Tag Archives: Bacon

Broad Bean Salad, and Crab Dip in a Cobb Loaf

Broad Bean Salad

Broad Bean Salad

Last week, we had a busy time catching up with family and friends, entertaining grandsons and (shock, horror!!!) a couple of shifts of work for me.

My youngest son Daniel works at Cafe Aura in Traralgon so with one chef on holidays, and the boss off sick, they are very short staffed and got me in to do some prep work.

The first shift I worked was at really short notice-I had to take up a pair of black pants and get myself organised for a 9 am start after a 7.30 am wake up call from Daniel. I worked just over 5 hours and most of the shift was spent with my fingers either cramping up or threatening to. Not much fun.

Work

Work

The second shift I worked on Tuesday night was much, much better. I had lots of warning and did a nice mix of cooking on the grill and prep.

Saturday, Russ, grandson Rooke and I went to Melbourne for a family get together. Everyone took along either an appetiser, salad or dessert to share and meat for themselves to our Niece Yvonne and husband Stuart’s place. It was a fantastic afternoon catching up with everyone. Russ made us a crab dip using some of our picked frozen crab meat. It was really popular!

Family get together

Family get together

Sunday, we took our grandsons Kobie and Rooke to an open day at the Traralgon fire station. It was great-they got to use the hoses, sit in the fire truck, try on the breathing apparatus, we watched as they burned off a gas fire and saw the Skylift rise 42 metres in the sky. The boys got a free sausage, sticker, tattoos and cardboard cut out fire truck to

Fireman Kobie

Fireman Kobie

make.

This week’s been more of the same.

Wednesday I did kinder duty at Rooke’s kindergarten. I’ve done it once before and really enjoy it. I was in hospital as a new mum (of son Michael) with one of the kinder aides Di, so it’s been great to meet her again after maybe 24 years.

Zeus

Zeus

Thursday, we took Daniel’s beautiful big bull arab pup Zeus(he’s 10 months old) to the local car wash/dog wash for a bath. He was shampooed, rinsed, conditioned, flea rinsed and blow dried til he looked squeaky clean and smelled sweet.

Thursday night we went to a bbq with friends. I made a broad bean salad using our home cured bacon, and another crab dip.

Friday I worked 10 hours and today (Sat 22nd) I’m home now in the middle of my two shifts, so I’ll do another 10 or so hours.

Crab Dip in a Cobb Loaf

  • 1 cobb loaf (I really love Woolworths Onion and Parmesan one)
  • 1 cup crab meat (about)
  • 250 g block light Philly cheese
  • 1/2 cup light sour cream
  • 1/4 cup low fat whole egg mayo
  • juice of half a lemon
  • 1 tablespoon chopped fresh dill leaves
  • 3 spring onions, finely sliced
  • a slug of Tabasco sauce
  • 1 400 g can of artichokes, drained, then squeezed really dry, chopped
  • 1 cup grated Parmesan cheese
  • salt and pepper to taste

    Crab Dip in a Cobb Loaf

    Crab Dip in a Cobb Loaf

Method

  1. Preheat the oven to 150 c
  2. Cut a lid from the cobb loaf, then carefully scoop or cut out most of the soft bread from the loaf and the lid.  Slice the scooped out bread into dipping sized pieces and put them and the loaf and lid on a baking tray and place in the oven for about 20 minutes.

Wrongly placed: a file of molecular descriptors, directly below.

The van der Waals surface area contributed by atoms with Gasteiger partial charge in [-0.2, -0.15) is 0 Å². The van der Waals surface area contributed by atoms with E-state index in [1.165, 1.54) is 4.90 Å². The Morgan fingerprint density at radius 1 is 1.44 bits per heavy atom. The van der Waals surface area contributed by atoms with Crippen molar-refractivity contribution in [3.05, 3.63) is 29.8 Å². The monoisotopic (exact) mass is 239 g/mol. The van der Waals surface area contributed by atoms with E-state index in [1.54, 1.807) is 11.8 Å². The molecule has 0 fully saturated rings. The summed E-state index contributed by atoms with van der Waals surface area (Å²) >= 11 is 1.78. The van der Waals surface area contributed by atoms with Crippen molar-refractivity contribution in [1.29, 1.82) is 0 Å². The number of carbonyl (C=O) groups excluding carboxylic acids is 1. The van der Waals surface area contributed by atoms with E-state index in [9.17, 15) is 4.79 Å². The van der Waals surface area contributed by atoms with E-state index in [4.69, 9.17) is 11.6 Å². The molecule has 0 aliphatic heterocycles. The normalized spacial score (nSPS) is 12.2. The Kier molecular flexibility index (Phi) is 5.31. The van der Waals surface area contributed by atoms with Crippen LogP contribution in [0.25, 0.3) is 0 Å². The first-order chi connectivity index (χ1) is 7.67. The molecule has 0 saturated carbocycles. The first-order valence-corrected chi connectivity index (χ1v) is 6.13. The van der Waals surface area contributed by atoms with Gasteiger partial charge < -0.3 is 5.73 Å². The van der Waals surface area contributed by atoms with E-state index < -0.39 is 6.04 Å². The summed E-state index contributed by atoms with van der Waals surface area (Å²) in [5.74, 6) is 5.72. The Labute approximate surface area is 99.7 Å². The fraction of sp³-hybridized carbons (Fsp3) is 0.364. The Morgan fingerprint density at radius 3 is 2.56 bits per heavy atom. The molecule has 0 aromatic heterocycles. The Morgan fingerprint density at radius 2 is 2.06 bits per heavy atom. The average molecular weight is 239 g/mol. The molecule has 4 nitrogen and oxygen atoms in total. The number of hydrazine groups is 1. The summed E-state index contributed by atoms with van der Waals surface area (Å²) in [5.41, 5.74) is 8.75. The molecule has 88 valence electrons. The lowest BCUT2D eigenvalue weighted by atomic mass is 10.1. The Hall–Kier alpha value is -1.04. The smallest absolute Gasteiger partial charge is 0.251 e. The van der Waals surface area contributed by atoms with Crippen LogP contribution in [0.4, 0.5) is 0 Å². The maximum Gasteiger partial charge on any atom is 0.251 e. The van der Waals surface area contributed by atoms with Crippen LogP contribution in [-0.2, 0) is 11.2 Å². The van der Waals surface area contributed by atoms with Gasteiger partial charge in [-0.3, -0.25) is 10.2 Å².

3. Meanwhile mix the remaining ingredients together and heat gently in a saucepan over a medium heat.
  4. Increase the heat of the oven to 180 c, then pour the mix into the cobb loaf shell and put back in the oven for about 15 minutes or until bubbling and browning on top.
  5. Serve with the dipping pieces, and the lid torn to bits.

Broad Bean Salad

  • 500 g packet frozen broad beans, cooked per packet instructions, cooled in cold water
  • 125g bacon, diced, cooked crispy, reserve rendered fat
  • 200 g feta cheese
  • 1/2 punnet cherry tomatoes, quartered
  • 3 spring onions, finely sliced
  • zest of a lemon
  • juice of half a lemon
  • oil, extra, as needed
  • 2 tablespoons chopped fresh mint leaves
  • salt and pepper to taste

    Broad Bean Salad

    Broad Bean Salad

Method

  1. Peel the cooled broad beans (gets rid of the tough khaki green outer skin to revel bright green inner flesh)
  2. Add the remaining ingredients, stirring gently to combine. I use the bacon fat, making it up to two tablespoons with extra oil.
  3. Chill to allow the flavours to meld.

This slideshow requires JavaScript.

Advertisements

Makin’ Bacon

Bacon

Bacon

My youngest son Daniel and I share a love of cooking, buying from farm gates, game meats, and making whatever we can, from what we buy, from scratch. I guess of all the people in our family, we are the ones who really like to know where our food comes from!

Our pig

Our pig

Right now with our house let out in Warrnambool, we are based here in Traralgon with Daniel for an unknown length of time.

Before we arrived with our freezer full of fish fillets, crab, squid and rabbits, Daniel filled his with organic grass fed beef from the Glengarry Free Range Egg lady he deals with at work, and a 5 month old pig  that he arranged to have butchered for us. Both lots of meat are proving to be amazing which is always good when you have a lot of it to eat.